Bouchard-Hall: Leaving a brighter future at USA Cycling

CEO on the Lance Armstrong era, rebuilding trust, and the state of American cycling

Come January, Derek Bouchard-Hall's time as the CEO and President of USA Cycling will be at an end. The American's three-and-a-half-year tenure has run alongside declining interest and participation in racing, a harsh financial climate, and a nation of fans still dealing with the sport's turbulent doping past. As part of Cyclingnews' Tour of Colorado, we sat down with Bouchard-Hall to talk about his time in charge, the challenges ahead, and whether he leaves USA Cycling in better health.

Derek Bouchard-Hall loves to talk about cycling. It doesn't matter what time of day - weekday or weekend - the former US criterium champion, and soon-to-be ex-CEO of USA Cycling, lives and breathes the sport.

Even on a dreary autumn afternoon in downtown Colorado Springs the former Mercury and Shaklee rider appears in good spirits as he takes us round the halls at USA Cycling. It's late in the day, winter is coming and most of the staff have filtered away for the evening. Those who are still here quietly shuffle along, going about their business in the grey and slightly dim surroundings - think Walking Dead meets The Office, and you wouldn't be a million miles away. But Bouchard-Hall is no Michael Scott - zombie version or not - and, as we reach his office on the second floor and cast a gaze across the shelves of memorabilia, it's once again clear just what cycling means to the 48-year-old father of two.

Yet, in just a matter of weeks, Bouchard-Hall's office will be cleared, family photos taken down and put in storage, as a new individual takes the hot seat. For now, at least, as he leans back in a chair that sits behind a coffee table of well-read cycling magazines, Bouchard-Hall can look back at his three-year tenure with a sense of satisfaction, even if it is tinged with regret over the fact he is moving on earlier than he would have originally liked.

When Bouchard-Hall took the position of CEO in summer of 2015 it's fair to say that USA Cycling was in a state of flux. Actually, that would be slightly unfair. It was in disarray. It had come through the damning USADA investigation of 2012 with its reputation severely tested, while the cycling community as a whole was still feeling the aftershocks of Lance Armstrong's eventual confession by the time Bouchard-Hall was unveiled as part of a new dawn. The fact that Steve Johnson, Bouchard-Hall's predecessor, came out of the USADA report with his credibility sorely scorched, yet was still in power until Bouchard-Hall's arrival, only intensified the post-Armstrong hangover.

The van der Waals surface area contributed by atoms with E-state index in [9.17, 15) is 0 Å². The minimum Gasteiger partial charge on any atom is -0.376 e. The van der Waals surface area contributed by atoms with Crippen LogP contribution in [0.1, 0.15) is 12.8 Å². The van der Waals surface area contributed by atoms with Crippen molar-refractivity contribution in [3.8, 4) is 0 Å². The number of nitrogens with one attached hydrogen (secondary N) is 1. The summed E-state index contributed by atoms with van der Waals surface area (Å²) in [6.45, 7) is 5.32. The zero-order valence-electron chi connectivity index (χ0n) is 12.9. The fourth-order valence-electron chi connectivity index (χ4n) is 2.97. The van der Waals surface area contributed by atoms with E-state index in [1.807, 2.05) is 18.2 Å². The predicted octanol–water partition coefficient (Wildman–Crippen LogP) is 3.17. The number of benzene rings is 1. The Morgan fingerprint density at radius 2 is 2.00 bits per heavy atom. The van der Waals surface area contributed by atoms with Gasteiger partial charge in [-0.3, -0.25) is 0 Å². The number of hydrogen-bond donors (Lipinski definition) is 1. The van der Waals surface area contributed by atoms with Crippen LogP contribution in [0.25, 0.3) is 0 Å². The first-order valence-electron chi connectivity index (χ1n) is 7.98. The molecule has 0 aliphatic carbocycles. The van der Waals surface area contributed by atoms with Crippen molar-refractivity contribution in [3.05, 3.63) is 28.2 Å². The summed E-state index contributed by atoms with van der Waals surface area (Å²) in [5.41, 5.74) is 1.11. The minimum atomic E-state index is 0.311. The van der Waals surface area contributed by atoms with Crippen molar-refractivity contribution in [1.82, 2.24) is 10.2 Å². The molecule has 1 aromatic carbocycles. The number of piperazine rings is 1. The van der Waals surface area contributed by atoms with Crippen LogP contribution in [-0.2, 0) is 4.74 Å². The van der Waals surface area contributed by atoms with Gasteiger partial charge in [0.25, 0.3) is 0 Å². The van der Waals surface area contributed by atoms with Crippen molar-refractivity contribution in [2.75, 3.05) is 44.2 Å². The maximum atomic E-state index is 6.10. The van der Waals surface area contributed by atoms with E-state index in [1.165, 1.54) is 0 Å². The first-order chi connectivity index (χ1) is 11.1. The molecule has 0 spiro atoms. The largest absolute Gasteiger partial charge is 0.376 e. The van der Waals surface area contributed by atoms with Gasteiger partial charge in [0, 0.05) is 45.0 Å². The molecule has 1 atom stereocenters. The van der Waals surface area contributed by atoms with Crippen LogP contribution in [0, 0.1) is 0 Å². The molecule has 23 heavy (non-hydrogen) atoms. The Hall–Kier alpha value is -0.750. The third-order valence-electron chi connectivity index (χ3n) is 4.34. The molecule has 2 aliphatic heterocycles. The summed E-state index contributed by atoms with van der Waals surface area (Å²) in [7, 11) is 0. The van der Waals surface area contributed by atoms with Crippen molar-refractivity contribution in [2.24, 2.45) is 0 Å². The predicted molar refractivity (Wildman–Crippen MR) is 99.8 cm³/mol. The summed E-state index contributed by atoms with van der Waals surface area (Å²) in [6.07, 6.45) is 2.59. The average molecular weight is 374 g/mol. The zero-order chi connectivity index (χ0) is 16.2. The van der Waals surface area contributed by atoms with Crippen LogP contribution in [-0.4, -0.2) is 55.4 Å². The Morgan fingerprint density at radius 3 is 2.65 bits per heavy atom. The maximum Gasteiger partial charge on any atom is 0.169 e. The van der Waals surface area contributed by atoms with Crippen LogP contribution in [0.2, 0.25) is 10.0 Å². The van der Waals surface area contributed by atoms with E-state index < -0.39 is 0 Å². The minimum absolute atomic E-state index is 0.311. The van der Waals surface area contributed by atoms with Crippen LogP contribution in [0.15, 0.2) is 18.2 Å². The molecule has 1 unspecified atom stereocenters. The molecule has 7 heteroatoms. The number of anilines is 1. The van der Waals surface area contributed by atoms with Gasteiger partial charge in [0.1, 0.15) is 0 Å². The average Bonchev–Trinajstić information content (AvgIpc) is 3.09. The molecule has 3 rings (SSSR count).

Marco Pantani and Lance Armstrong on the way to the summit of Mount Ventoux during the 2000 Tour de France

Cycling isn't the new golf

The new CEO's first and most pressing task was to try and rebuild the relationships that USA Cycling had either burned or let wane. To add to that, the organization had a perception of being outdated, arrogant, and, in some aspects, irrelevant. The perception, from the outside at least, was that USA Cycling had surfed on the coattails of Armstrong's stardom and Tour de France wins and that during the post-Armstrong boom they had grown lethargic and complacent. Even in Bouchard-Hall's eyes, the nation's sporting body had a trust issue.

"We had a poor relationship with our community. There was significant distrust and it was an organization in turmoil," the former racer admits.

"There was a lot of distrust about the organization. We were threatened by a lot of local organizations and events that just didn't want to work with us. That wasn't based on any value proposition concerns but simply because they didn't want to be associated with us. That was a real fear [Internally -ed] but we've changed that.

"We'd go out and see these race organizers but part of it was about showing to the community that we were trying the best that we could. I joke with my team that there was this perception that we didn't care and that we weren't doing a good job. We don't hear the 'you don't care' part anymore, although we do sometimes hear that we're not doing a good job, but in all seriousness that's progress. We're trying, and we're doing it for the right reasons."

Rebuilding trust wasn't the only spinning plate Bouchard-Hall had to deal with. Alongside Board Chairman Bob Stapleton, he cleared the decks at senior staff level, with a raft of new appointments made. However, simply replacing the furniture wasn't going to address the foundations and USA Cycling's decline in membership.

"Some will say look at the fact that the sport is still declining during my time here, and so I haven't been successful," Bouchard-Hall says.

There is a certainly a narrative that points to the decline of American cycling. The peak came in 2012 and one can look at it with a myriad of measures - whether it's bike sales or membership and participation numbers - but where there is no doubt is that there has been a decline.